You know, I am starting to remember why I found Snyder’s more cosmic stuff so frustrating with issues like this one.
Issue: Dark Nights: Death Metal #6, December 2020
Writer: Scott Snyder
Artists: Greg Capullo and Jonathan Glapion
The Plot: Whole lotta fightin’ goin’ on.
Commentary: I suppose I should start by being fair: it is very difficult to show really large scale superhero battles with hundreds if not thousands of combatants. About the only artist I can name who could pull it off was the late George Perez. He did it on both the original Crisis and on JLA/Avengers. Just lots and lots of very distinctive characters beating on each other. If you read comics for that sort of thing, it’s a thing of beauty.
It helps that writers Marv Wolfman and Kurt Busiek, respectively, knew how to balance the fights, flipping between the major figures (usually Superman and whoever was with him) and the smaller battles going on. Snyder sort of has that going for him, but Greg Capullo, capable artist that he is, is not George Perez.
So, basically there are three things going on in this issue:
- Wonder Woman is fighting her way to the World Forge with an army of Lobos.
- The Batman Who Laughs is beating Perpetua to death.
- The Batman Who Laughs’s army of Dark Multiverse things are taking on every superhuman on Earth Prime.
So, a whole lot of not much for 22 or so pages. The Wonder Woman one may have the best work going. Her Lobos are decimated by darkness or something, and she finds what she’s looking for, watched over by Darkseid and an infant Anti-Monitor, AKA the main villains for two of the previous Crisis-level events.
And the Batman Who Laughs plot at least means that Perpetua is maybe no longer an issue and the heroes only have to defeat the guy calling himself the Darkest Knight right.
So, what about the third plot? It’s supposed to be something where all that is, well, not the Dark Multiverse joins forces to stop the Darkest Knight’s army of…things. Like, that’s the best explanation I can have for them. They look like melted mud versions of established DC characters with Batman Who Laughs-style headbands on. And they go down fast but that’s only because they weren’t the real threat.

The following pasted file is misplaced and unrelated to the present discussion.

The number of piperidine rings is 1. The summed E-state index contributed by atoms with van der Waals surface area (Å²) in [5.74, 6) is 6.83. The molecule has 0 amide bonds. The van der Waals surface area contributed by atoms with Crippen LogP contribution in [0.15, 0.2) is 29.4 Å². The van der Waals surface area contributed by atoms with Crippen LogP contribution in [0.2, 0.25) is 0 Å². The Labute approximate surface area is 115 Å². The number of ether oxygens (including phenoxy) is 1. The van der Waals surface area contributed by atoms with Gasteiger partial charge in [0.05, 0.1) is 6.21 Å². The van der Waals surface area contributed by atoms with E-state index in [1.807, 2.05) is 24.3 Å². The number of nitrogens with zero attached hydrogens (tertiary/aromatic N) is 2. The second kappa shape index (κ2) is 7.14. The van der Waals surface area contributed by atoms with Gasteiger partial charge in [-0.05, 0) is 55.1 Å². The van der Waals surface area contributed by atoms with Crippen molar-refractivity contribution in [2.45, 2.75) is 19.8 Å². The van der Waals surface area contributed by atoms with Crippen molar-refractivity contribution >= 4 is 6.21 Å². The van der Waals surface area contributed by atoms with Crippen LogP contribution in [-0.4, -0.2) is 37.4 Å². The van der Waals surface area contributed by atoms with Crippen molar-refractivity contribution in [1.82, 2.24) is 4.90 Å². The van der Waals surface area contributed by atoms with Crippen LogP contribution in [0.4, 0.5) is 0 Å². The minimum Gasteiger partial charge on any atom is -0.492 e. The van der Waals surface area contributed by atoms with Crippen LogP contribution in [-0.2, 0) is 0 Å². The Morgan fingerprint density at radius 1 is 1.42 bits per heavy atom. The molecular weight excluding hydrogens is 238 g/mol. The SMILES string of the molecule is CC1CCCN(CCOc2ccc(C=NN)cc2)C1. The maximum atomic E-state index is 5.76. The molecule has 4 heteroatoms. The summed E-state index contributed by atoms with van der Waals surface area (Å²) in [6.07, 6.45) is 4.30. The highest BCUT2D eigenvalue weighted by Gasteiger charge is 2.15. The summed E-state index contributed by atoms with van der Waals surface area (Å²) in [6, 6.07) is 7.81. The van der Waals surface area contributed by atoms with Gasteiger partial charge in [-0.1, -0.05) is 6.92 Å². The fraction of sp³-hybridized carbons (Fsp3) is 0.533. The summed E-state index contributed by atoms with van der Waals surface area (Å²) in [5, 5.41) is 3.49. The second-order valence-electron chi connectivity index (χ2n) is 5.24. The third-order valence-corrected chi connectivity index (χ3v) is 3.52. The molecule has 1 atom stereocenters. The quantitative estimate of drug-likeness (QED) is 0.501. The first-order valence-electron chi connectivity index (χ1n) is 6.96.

But here’s where I stopped and the whole issue lost me: Lois Lane is there.
Or better yet…when did she even get there? She’s by Clark’s side, and she was at no point until now in the main story. It’s like when I asked when Harley Quinn showed up. She was just there at some point and she still is.
So yeah, Lois is there to share her last few moments with Clark apparently.
Oh wait, and then a whole lot of regular people show up with whatever weapons they have (shortguns and axes mostly, but one guy brought a Labrador retriever from the looks of things). Now, having regular people show up to help symbolically is fine.
Just tell me where they came from.
Seriously, where did they come from?
Every glimpse offered of the Earth after Perpetua took over has made it out to be a barren wasteland. The Justice League storyline giving a tour of the place didn’t show any regular people left. Yes, the “last stories” anthology showed lots of people living their lives in Mark Waid’s actually quite good Superman story, but I haven’t seen hide nor hair of regular people in Snyder’s main story pretty much the entire time. And since there’s no sign of any sort of habitation anywhere near this battlefield, where did these people come from?
Since this was basically, like, two pages out of the entire issue, and near the end at that, the whole thing threw me out of what was then about average, but this is basically my whole issue with Snyder’s bigger stories writ large. It just seems like he has a whole lot of ideas, he tosses them out seemingly at random, and they may or may not make sense, but they largely don’t.
OK, I also don’t like how his villains seem unstoppable until they aren’t. But this is the point where the villains are no longer unstoppable because there’s only one issue left to the main story and some side issues going right now. They can’t stay unstoppable forever.